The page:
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Sometimes a deal that seems too good to be true is, in fact true. This is one of those times: During the month of July, Amazon is giving away $87 worth of free video games (valued on Steam) to Prime members.
Not a member? Believe it or not, you can still get the goods. Sign up for the free 30-day Prime trial here, and you can take advantage of this free offer. Once the trial is over, you can either subscribe to Amazon Prime for $13 a month (or $119 a year) or just cancel altogether. No hard feelings.
Along with on-the-house games that change every month, Prime Gaming (formerly Twitch Prime) offers free level-up options for characters, boosts, skins, and more. And even if you cancel the service, you can keep the games in your digital library. It's an amazing deal.
To take advantage, download the Amazon Games app. Games can be played on Windows desktops and laptops, Android smartphones and tablets, Google Chromecast, PS5 and PS4, Xbox Series X/S and Xbox One, Android TV and more. So no matter where and how you like to game, you're all set.
Telltale Games drew critical acclaim for their episodic adaptations of IP like The Walking Dead and Game of Thrones, but when word got out that they were tackling the iconography of the celebrated DC superhero Batman, fans worried they might have bitten off more than they could chew. But after receiving mixed reviews for 2016's Batman: The Telltale Series, the team at Telltale impressed critics and gamers alike with the dynamic Batman: The Enemy Within, which managed to do the impossible: offer a fresh take on the Caped Crusader's most famous villain, the Joker. Can you change the fate of the Clown Prince of Crime? Find out with Batman: The Enemy Within on Prime Gaming.
Shop it: Batman: The Enemy Within, Free with 30-day Prime Gaming trial (was $15), amazon.com
Times have sure changed. Back in the day, all we had to do was serve up some brews in Tapper, or serve up some franks in Hot Dog Stand: The Works. Now we're solve complex and creative puzzles to build automated robot kitchens to help a robot who believes he's human achieve global dominance (only in the restaurant world, he's quick to clarify). Automachef offers fun, engaging challenges in line with the best resource-management games, and eagle-eyed players can pick up some fun narrative Easter eggs that hide in the newspaper clippings throughout the menu.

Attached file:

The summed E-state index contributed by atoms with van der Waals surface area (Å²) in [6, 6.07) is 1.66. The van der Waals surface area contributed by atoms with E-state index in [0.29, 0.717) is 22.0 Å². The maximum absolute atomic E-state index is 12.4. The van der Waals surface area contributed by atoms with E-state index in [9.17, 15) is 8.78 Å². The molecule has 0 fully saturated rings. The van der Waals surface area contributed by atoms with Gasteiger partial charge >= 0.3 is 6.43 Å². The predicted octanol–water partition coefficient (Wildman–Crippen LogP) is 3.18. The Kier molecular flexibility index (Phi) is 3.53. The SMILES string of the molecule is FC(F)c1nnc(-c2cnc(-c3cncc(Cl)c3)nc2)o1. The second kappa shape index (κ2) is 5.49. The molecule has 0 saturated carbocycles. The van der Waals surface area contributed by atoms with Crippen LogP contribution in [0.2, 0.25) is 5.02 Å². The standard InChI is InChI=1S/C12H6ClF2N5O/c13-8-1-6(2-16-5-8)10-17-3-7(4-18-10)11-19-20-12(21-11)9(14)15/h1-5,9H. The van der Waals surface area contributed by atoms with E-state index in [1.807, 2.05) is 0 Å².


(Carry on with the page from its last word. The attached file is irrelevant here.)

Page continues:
Shop it: Automachef, Free with 30-day Prime Gaming trial (was $15), amazon.com
A whimsical side-scrolling puzzle platformer that feels equal parts Lemmings and Donkey Kong Country, Portal Dogs casts you as the King of the Dogs. It's your job to awaken all your subjects (who will begin to follow you) and guide them to the portal, while collecting the treasured golden bone. Test your alpha skills as you take control of the entire pack!
Shop it: Portal Dogs, Free with 30-day Prime Gaming trial (was $4), amazon.com
Post-apocalpytic settings are so passe, but post-post-apocalypse? Now you're talking! Rad, from Double Fine Productions, is a living blacklight poster, a journey through a twice-apocalypsed landscape whose cultural touchstones are all firmly lodged in the 1980s. Perfectly in line with Double Fine's distinct house style which produced cult favorites like Psychonauts, Grim Fandango and the Jack Black-led Brutal Legend, Rad finds you wandering the nuclear wasteland to gather respirators in the hope of restoring humanity. But the residual radiation means you'll undergo an array of mutations, all of which can offer unique gameplay advantages.
Shop it: Rad, Free with 30-day Prime Gaming trial (was $20), amazon.com
Video game fans might be a little touchy about the term "cyberpunk" in light of recent events, but make no mistake: This pixel-art adventure is a perfect homage to the works that originated the term, authors like Phillip K. Dick and William Gibson. This irradiated homage to the 8- and 16-bit games of old is a challenging tech-noir with an engrossing story that packs more than a few surprising twists.
Shop it: Tales of the Neon Sea, Free with 30-day Prime Gaming trial (was $17), amazon.com
When Mary Shelley first wrote Frankenstein, or The Modern Prometheus as part of a fabled "story contest" back in 1818, she could never have anticipated how often her modern Prometheus would be adapted in the modern age. Since falling into the public domain, the famous creature has met Abbott & Costello, tussled with Jesse James, and is even part of the classic Toho Godzilla-verse with Baragon vs. Frankenstein and The War of the Gargantuas.
But if there was one adaptation Shelley might appreciate, it may well be The Wanderer: Frankenstein’s Creature. Using painterly visuals and a subdued pacing, The Wanderer: Frankenstein’s Creature is an exploration of the empathy and pathos that so richly filled Shelley’s original novel, restoring the creature to his original role, not as grunting near-animal but of a being born without understanding of good and evil, thrust into a hostile world wanting only to understand, and in turn be understood.
Shop it: The Wanderer: Frankenstein's Creature, Free with 30-day Prime Gaming trial (was $16), amazon.com
The reviews quoted above reflect the most recent versions at the time of publication.
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